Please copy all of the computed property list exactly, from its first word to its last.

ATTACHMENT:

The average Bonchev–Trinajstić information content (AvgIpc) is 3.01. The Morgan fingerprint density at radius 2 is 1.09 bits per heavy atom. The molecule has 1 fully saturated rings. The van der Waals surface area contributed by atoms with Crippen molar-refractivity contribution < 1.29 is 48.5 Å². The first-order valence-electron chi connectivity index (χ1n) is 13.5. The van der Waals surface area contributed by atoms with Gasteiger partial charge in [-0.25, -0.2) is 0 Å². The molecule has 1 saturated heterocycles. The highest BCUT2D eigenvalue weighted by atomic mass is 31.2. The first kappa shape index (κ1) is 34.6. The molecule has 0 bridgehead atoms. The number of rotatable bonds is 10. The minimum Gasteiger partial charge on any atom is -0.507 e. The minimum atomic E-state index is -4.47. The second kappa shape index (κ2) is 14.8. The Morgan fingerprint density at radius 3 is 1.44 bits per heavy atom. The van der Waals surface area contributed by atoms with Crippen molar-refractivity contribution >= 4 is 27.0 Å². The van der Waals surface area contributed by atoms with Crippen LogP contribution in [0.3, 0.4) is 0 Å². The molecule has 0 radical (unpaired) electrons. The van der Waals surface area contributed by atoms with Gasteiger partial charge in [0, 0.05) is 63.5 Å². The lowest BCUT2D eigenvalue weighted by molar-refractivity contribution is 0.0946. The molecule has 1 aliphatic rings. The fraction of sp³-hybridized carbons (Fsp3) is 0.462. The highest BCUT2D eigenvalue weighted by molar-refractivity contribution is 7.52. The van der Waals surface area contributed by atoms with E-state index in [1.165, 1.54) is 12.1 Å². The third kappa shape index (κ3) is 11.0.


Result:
The average Bonchev–Trinajstić information content (AvgIpc) is 3.01. The Morgan fingerprint density at radius 2 is 1.09 bits per heavy atom. The molecule has 1 fully saturated rings. The van der Waals surface area contributed by atoms with Crippen molar-refractivity contribution < 1.29 is 48.5 Å². The first-order valence-electron chi connectivity index (χ1n) is 13.5. The van der Waals surface area contributed by atoms with Gasteiger partial charge in [-0.25, -0.2) is 0 Å². The molecule has 1 saturated heterocycles. The highest BCUT2D eigenvalue weighted by atomic mass is 31.2. The first kappa shape index (κ1) is 34.6. The molecule has 0 bridgehead atoms. The number of rotatable bonds is 10. The minimum Gasteiger partial charge on any atom is -0.507 e. The minimum atomic E-state index is -4.47. The second kappa shape index (κ2) is 14.8. The Morgan fingerprint density at radius 3 is 1.44 bits per heavy atom. The van der Waals surface area contributed by atoms with Crippen molar-refractivity contribution >= 4 is 27.0 Å². The van der Waals surface area contributed by atoms with Crippen LogP contribution in [0.3, 0.4) is 0 Å². The molecule has 0 radical (unpaired) electrons. The van der Waals surface area contributed by atoms with Gasteiger partial charge in [0, 0.05) is 63.5 Å². The lowest BCUT2D eigenvalue weighted by molar-refractivity contribution is 0.0946. The molecule has 1 aliphatic rings. The fraction of sp³-hybridized carbons (Fsp3) is 0.462. The highest BCUT2D eigenvalue weighted by molar-refractivity contribution is 7.52. The van der Waals surface area contributed by atoms with E-state index in [1.165, 1.54) is 12.1 Å². The third kappa shape index (κ3) is 11.0.